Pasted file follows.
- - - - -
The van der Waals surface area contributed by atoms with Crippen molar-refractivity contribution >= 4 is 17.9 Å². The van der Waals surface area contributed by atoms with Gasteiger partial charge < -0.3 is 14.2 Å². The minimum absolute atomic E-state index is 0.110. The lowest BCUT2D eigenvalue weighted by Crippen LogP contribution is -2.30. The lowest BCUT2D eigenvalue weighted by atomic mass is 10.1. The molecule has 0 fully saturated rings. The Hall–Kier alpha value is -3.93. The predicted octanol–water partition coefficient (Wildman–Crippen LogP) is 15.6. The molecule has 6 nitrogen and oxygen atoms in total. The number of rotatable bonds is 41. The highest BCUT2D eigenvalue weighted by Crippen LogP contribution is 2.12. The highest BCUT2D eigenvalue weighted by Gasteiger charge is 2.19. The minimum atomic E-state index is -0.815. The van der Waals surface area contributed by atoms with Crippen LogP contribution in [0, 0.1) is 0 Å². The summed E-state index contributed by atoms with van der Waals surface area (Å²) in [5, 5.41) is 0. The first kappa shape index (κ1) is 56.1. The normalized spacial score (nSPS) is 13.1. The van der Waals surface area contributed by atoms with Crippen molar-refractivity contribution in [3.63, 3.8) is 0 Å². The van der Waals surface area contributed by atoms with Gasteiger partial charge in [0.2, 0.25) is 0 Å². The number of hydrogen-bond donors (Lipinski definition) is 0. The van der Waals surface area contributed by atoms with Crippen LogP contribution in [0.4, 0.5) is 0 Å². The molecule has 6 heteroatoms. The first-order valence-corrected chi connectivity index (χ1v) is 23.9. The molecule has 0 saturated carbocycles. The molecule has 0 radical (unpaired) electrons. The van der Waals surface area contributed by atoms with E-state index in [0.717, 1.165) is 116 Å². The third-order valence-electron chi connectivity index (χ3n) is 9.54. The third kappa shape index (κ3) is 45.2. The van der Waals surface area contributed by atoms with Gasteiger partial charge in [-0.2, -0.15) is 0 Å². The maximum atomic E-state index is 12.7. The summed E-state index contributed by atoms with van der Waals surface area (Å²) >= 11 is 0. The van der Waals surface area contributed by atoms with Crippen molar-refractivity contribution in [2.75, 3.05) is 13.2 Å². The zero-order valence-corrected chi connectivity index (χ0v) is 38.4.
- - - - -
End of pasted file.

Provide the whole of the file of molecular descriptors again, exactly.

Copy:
The van der Waals surface area contributed by atoms with Crippen molar-refractivity contribution >= 4 is 17.9 Å². The van der Waals surface area contributed by atoms with Gasteiger partial charge < -0.3 is 14.2 Å². The minimum absolute atomic E-state index is 0.110. The lowest BCUT2D eigenvalue weighted by Crippen LogP contribution is -2.30. The lowest BCUT2D eigenvalue weighted by atomic mass is 10.1. The molecule has 0 fully saturated rings. The Hall–Kier alpha value is -3.93. The predicted octanol–water partition coefficient (Wildman–Crippen LogP) is 15.6. The molecule has 6 nitrogen and oxygen atoms in total. The number of rotatable bonds is 41. The highest BCUT2D eigenvalue weighted by Crippen LogP contribution is 2.12. The highest BCUT2D eigenvalue weighted by Gasteiger charge is 2.19. The minimum atomic E-state index is -0.815. The van der Waals surface area contributed by atoms with Crippen LogP contribution in [0, 0.1) is 0 Å². The summed E-state index contributed by atoms with van der Waals surface area (Å²) in [5, 5.41) is 0. The first kappa shape index (κ1) is 56.1. The normalized spacial score (nSPS) is 13.1. The van der Waals surface area contributed by atoms with Crippen molar-refractivity contribution in [3.63, 3.8) is 0 Å². The van der Waals surface area contributed by atoms with Gasteiger partial charge in [0.2, 0.25) is 0 Å². The number of hydrogen-bond donors (Lipinski definition) is 0. The van der Waals surface area contributed by atoms with Crippen LogP contribution in [0.4, 0.5) is 0 Å². The molecule has 6 heteroatoms. The first-order valence-corrected chi connectivity index (χ1v) is 23.9. The molecule has 0 saturated carbocycles. The molecule has 0 radical (unpaired) electrons. The van der Waals surface area contributed by atoms with E-state index in [0.717, 1.165) is 116 Å². The third-order valence-electron chi connectivity index (χ3n) is 9.54. The third kappa shape index (κ3) is 45.2. The van der Waals surface area contributed by atoms with Gasteiger partial charge in [-0.2, -0.15) is 0 Å². The maximum atomic E-state index is 12.7. The summed E-state index contributed by atoms with van der Waals surface area (Å²) >= 11 is 0. The van der Waals surface area contributed by atoms with Crippen molar-refractivity contribution in [2.75, 3.05) is 13.2 Å². The zero-order valence-corrected chi connectivity index (χ0v) is 38.4.